MASSACHUSETTS v. Ronald PODGURSKI and Edward J. Collins, III
75 L.Ed.2d 464
103 S.Ct. 1167
459 U.S. 1222
Ronald PODGURSKI and Edward J. Collins, III
Supreme Court of the United States
February 22, 1983
On petition for writ of certiorari to the Supreme Judicial Court of Massachusetts.
The petition for writ of certiorari is denied.
THE CHIEF JUSTICE dissenting:
In my view, only the finite limitations of the Court's time preclude our granting review of this case. I would grant certiorari and summarily reverse the judgment of the Supreme Judicial Court of Massachusetts.
Justice REHNQUIST, dissenting from denial of certiorari.
This case began when the manager of a clothing store in Canton Center, Massachusetts, observed an unfamiliar blue van in the rear parking lot, which the store owned. From his vantage point about 15 feet away, the manager saw two men in the van cutting up a suspicious looking substance. He reported his observation to the police. The Canton Police Department dispatched Officer Brown to "check '[t]wo men inside a van acting suspicious.' " 386 Mass. 385, 386, 436 N.E.2d 150 (1982). When the officer approached within about 10 feet of the van, he noticed two people in the rear of the van and that the sliding door on the passenger side stood approximately 18-inches ajar. Officer Brown then stuck his head through the door. He observed respondents Podgurski and Collins cutting hashish. Respondents were arrested and the hashish was seized.
Respondents were charged with possession of hashish. The trial court granted their motion to suppress the evidence of the hashish and the Commonwealth appealed. The Massachusetts Supreme Judicial Court affirmed. It held that Officer Brown had searched the van before viewing the hashish, and that respondents had a legitimate expectation of privacy in the van, even though the door was open. The court apparently thought that Officer Brown should have tried "to question or communicate with" petitioners before putting his head inside the door. Id., at 390, 436 N.E.2d 150. It held that Officer Brown had not conducted a "lawful threshold inquiry" under Terry v. Ohio, 392 U.S. 1, 88 S.Ct. 1868, 20 L.Ed.2d 889 (1968), because he was conducting a "search." Ibid. It also thought that there would be no constitutional problem if Officer Brown had looked through the windshield or one of the windows, or had kept his head outside the open door. Id., 386 Mass. at 388, 436 N.E.2d 150.
I am not persuaded that the Supreme Judicial Court misconstrued this Court's decisions in finding that respondents had a legitimate expectation of privacy. However, I am concerned that it took too narrow a view of our cases permitting police officers to make brief investigative stops and searches.
In Terry, supra, we held that "a police officer may in appropriate circumstances and in an appropriate manner approach a person for purposes of investigating possibly criminal behavior even though there is no probable cause to make an arrest." 392 U.S., at 22, 88 S.Ct., at 1880. Terry approved a search for weapons. In this case, Officer Brown merely sought to initiate a routine investigation by looking in an open door to a van. It is true that the only information available to Officer Brown was the store manager's report of suspicious activity in a van parked on store property, relayed to him by his dispatcher. However, "[t]he Fourth Amendment does not require a policeman who lacks the precise level of information necessary for probable cause to arrest to simply shrug his shoulders and allow a crime to occur or a criminal to escape." Adams v. Williams, 407 U.S. 143, 145, 92 S.Ct. 1921, 1922, 32 L.Ed.2d 612 (1972).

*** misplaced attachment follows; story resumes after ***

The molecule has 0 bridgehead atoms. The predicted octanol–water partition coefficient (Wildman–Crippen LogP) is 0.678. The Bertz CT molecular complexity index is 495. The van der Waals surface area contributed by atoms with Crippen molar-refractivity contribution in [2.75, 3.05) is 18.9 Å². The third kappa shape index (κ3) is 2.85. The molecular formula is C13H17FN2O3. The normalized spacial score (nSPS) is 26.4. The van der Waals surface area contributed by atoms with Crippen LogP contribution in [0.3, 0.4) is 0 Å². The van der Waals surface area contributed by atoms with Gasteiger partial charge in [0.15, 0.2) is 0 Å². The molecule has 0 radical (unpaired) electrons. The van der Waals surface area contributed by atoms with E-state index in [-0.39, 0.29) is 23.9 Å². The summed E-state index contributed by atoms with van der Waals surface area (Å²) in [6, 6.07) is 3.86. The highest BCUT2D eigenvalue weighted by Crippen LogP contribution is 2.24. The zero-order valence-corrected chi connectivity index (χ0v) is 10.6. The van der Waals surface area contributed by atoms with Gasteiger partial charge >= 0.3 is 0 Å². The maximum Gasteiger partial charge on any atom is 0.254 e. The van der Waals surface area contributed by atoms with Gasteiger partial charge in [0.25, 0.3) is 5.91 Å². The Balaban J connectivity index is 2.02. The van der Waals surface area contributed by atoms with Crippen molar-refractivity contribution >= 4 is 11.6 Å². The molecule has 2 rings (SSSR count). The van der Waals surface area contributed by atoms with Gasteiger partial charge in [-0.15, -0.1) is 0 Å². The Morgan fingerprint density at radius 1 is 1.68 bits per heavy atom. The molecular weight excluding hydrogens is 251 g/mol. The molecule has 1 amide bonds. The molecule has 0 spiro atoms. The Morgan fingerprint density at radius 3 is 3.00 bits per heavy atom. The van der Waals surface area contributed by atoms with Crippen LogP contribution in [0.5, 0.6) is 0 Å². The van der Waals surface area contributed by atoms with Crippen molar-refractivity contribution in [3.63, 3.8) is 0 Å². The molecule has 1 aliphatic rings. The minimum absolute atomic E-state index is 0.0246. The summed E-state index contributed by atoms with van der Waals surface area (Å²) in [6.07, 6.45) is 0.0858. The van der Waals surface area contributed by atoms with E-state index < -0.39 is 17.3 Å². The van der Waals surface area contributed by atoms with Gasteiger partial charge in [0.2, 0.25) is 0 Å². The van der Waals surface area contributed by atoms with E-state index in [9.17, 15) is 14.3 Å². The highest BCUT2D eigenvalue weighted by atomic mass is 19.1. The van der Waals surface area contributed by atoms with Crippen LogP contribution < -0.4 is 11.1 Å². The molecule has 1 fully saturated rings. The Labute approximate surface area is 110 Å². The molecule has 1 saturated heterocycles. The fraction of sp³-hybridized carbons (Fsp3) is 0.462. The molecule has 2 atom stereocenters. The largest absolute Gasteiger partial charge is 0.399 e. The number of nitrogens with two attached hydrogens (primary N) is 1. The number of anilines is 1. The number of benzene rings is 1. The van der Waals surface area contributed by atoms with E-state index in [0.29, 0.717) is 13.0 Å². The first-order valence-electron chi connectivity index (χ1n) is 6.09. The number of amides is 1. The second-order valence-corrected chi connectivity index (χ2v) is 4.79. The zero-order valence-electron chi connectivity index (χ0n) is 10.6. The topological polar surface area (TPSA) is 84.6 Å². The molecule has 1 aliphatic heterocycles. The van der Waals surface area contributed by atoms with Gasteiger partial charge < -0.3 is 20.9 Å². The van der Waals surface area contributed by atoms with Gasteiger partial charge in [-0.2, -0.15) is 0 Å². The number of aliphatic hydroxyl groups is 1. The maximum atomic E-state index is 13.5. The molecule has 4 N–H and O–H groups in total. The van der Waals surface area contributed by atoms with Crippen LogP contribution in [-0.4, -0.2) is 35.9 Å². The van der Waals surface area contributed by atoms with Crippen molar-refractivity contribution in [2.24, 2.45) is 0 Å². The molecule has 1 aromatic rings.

Of course, absent probable cause, Officer Brown may not have been permitted to search the glove compartment, or under the seat, or a partitioned section of the interior, but that is not this case. By putting his head inside the door, he intruded only slightly into respondents' "personal security." Terry, supra, 392 U.S., at 19, 88 S.Ct., at 1878. The intrusion would not have been materially different if he had kept his head outside the door, as the Supreme Judicial Court indicated would have been permissible.
The police officer in this case had less specific information than did the officers in Terry and Adams, but he did have a citizen's report of "suspicious activity." This seems to me to be an articulable suspicion that was sufficiently concrete to justify the minimal intrusion at issue here. Officer Brown seems to have engaged in ordinary, everyday police work. Our decisions in Terry and Adams are by no means limited to "stops"; they embrace searches as well as seizures. In Terry, the officer conducted a pat-down search. In Adams, the officer both searched for and seized the pistol.
We have also held that neither probable cause nor an articulable suspicion is necessary to justify a minimal intrusion into individual privacy. In United States v. Martinez-Fuerte, 428 U.S. 543, 96 S.Ct. 3074, 49 L.Ed.2d 1116 (1976), we held that a regular check-point stop near the border might be made without any articulated individual suspicion. The Court referred to the visual inspection that accompanied the stop as part of the "objective intrusion," and therefore may have felt it was dealing with a search as well as a seizure.
I think that the facts available to Officer Brown would " 'warrant a man of reasonable caution in the belief' that the action taken was appropriate." Terry, supra, 392 U.S. at 22, 88 S.Ct., at 1880, quoting Beck v. Ohio, 379 U.S. 89, 96, 85 S.Ct. 223, 228, 13 L.Ed.2d 142 (1964). Terry and Adams permit searches on articulable suspicion in appropriate circumstances. Martinez-Fuerte permits minimal intrusions even without an articulable suspicion. I believe that the Court should grant certiorari to further consider the extent to which the Terry line of cases applies to minimal intrusions such as this search when they occur in the initial stages of police investigations.